Senators gave preliminary approval to a bill that would restrict the use of photo-radar to school zones and other streets where there's a record of repeated speeding.

But before the measure passed a number of senators objected to the basic operation of photo-radar - unattended machines giving any number of tickets to unsuspecting drivers."This is justice for a profit," said Sen. Craig Peterson, R-Orem. "This is just a money machine," said Sen. Glade Nielsen, R-Roy. "It's used to bring income into local government."

As now used in only a few small Utah cities, the expensive photo-radar machines are leased from private firms to local law enforcement agencies. The firm makes $16 to $20 per ticket issued, said senators, giving the rest of the fine to the local governments.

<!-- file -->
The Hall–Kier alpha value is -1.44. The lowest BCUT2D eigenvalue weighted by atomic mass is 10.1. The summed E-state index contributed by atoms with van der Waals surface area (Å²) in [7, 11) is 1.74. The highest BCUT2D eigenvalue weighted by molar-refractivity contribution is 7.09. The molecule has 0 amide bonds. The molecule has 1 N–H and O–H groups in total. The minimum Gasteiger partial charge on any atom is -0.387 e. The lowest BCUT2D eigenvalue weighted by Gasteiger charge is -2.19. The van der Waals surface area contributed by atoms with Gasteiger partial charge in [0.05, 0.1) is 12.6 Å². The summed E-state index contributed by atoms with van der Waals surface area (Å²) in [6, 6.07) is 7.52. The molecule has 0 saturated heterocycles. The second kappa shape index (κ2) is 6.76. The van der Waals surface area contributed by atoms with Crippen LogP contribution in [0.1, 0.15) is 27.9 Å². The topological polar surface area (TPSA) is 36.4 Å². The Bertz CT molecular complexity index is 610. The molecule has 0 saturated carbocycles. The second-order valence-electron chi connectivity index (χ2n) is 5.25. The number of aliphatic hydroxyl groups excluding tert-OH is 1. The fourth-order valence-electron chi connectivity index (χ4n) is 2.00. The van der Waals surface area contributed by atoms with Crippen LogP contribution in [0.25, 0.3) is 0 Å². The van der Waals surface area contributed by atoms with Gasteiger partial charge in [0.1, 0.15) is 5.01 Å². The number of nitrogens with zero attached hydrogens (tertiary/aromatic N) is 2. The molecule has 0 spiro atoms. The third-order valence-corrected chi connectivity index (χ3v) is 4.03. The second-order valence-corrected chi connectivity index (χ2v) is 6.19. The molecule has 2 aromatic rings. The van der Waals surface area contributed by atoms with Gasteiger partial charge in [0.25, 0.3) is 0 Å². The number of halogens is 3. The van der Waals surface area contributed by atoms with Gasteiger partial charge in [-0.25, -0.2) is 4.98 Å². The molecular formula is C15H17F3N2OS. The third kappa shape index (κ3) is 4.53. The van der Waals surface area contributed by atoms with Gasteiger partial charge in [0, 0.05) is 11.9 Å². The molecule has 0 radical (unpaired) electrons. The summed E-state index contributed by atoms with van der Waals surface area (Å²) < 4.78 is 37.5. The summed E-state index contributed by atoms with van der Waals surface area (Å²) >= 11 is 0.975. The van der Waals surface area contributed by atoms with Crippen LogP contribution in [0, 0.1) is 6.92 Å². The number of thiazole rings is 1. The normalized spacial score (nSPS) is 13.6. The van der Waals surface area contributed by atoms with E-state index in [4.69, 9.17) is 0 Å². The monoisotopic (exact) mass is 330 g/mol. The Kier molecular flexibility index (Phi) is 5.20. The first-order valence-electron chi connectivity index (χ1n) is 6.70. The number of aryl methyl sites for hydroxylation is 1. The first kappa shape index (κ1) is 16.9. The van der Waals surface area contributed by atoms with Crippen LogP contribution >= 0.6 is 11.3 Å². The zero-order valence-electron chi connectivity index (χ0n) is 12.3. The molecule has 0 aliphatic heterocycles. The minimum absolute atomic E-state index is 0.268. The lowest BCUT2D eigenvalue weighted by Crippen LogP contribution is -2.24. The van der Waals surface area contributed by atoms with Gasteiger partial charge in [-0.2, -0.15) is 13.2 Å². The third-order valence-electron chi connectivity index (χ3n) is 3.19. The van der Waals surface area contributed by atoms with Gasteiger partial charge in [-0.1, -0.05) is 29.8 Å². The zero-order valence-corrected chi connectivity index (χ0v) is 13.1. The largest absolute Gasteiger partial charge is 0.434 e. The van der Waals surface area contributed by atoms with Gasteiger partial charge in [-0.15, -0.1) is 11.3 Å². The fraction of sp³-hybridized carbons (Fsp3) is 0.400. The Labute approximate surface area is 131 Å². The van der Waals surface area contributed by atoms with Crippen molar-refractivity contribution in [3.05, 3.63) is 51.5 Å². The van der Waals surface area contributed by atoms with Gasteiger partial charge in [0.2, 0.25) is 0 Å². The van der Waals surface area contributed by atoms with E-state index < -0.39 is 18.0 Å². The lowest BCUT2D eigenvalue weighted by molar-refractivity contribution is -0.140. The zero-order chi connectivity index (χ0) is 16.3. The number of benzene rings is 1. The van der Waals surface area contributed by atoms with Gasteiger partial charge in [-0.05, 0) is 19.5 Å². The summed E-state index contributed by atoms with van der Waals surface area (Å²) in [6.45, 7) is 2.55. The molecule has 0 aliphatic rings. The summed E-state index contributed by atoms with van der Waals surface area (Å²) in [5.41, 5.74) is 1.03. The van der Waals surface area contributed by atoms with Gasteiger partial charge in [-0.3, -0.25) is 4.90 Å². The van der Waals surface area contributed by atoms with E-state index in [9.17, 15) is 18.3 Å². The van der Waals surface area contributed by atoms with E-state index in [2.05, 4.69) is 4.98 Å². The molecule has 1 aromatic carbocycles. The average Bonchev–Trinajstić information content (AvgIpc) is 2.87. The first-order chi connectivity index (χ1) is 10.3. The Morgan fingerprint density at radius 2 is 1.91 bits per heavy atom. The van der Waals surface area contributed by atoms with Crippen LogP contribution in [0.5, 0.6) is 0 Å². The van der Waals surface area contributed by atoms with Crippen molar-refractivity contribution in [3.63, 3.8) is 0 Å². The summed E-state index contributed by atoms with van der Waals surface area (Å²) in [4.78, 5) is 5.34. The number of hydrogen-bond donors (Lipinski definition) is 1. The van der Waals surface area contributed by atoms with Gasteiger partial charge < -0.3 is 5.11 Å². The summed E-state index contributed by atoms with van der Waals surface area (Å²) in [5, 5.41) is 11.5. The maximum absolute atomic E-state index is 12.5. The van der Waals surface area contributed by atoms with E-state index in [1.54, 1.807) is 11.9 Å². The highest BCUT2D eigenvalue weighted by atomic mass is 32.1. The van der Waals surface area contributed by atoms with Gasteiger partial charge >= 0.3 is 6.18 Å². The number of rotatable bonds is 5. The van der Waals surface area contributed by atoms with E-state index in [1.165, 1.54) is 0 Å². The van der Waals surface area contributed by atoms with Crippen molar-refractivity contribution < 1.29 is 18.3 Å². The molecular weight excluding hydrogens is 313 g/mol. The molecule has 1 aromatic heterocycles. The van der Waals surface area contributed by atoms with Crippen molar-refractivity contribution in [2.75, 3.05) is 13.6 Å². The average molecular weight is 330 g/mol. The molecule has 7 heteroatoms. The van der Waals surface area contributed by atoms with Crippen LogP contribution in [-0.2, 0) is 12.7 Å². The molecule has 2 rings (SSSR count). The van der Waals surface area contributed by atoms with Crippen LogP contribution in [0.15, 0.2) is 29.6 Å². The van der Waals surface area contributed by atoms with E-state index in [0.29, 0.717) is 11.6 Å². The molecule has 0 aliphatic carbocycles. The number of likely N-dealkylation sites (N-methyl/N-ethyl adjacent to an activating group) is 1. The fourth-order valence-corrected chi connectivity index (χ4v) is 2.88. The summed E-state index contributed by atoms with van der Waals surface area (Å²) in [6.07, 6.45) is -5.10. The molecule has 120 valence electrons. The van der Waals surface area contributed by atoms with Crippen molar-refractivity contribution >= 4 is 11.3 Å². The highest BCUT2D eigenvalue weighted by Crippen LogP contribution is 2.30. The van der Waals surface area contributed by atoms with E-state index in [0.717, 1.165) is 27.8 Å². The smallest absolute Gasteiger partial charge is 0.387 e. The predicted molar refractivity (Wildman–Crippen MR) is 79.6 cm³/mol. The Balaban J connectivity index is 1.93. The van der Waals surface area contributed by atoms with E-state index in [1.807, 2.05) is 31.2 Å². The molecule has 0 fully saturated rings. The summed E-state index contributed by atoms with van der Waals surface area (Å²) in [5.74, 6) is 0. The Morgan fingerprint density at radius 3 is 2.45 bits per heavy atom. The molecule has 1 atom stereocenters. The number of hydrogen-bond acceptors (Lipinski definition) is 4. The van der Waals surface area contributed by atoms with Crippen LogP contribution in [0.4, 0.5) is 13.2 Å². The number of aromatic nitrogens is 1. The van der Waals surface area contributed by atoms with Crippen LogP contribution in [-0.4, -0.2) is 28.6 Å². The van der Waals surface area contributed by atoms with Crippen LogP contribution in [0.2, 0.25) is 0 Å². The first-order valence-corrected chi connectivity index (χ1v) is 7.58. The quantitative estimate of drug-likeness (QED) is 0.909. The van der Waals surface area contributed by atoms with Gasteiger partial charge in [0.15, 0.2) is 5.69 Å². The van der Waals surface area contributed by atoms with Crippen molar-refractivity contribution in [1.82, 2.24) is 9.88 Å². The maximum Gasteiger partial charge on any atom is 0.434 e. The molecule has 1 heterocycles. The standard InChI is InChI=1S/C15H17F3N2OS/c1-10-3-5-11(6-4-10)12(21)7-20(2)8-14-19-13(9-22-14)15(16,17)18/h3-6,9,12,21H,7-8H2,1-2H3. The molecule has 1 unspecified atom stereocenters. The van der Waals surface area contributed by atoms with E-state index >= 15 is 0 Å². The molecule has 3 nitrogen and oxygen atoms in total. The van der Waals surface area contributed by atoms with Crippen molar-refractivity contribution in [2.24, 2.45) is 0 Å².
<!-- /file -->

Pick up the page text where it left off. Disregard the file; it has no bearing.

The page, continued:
Under the new law, police could only use photo-radar machines if their local government body first approves the use, the use is only in school zones during the hours that children are present and if a sign warning of such use is placed down the highway so drivers are alerted.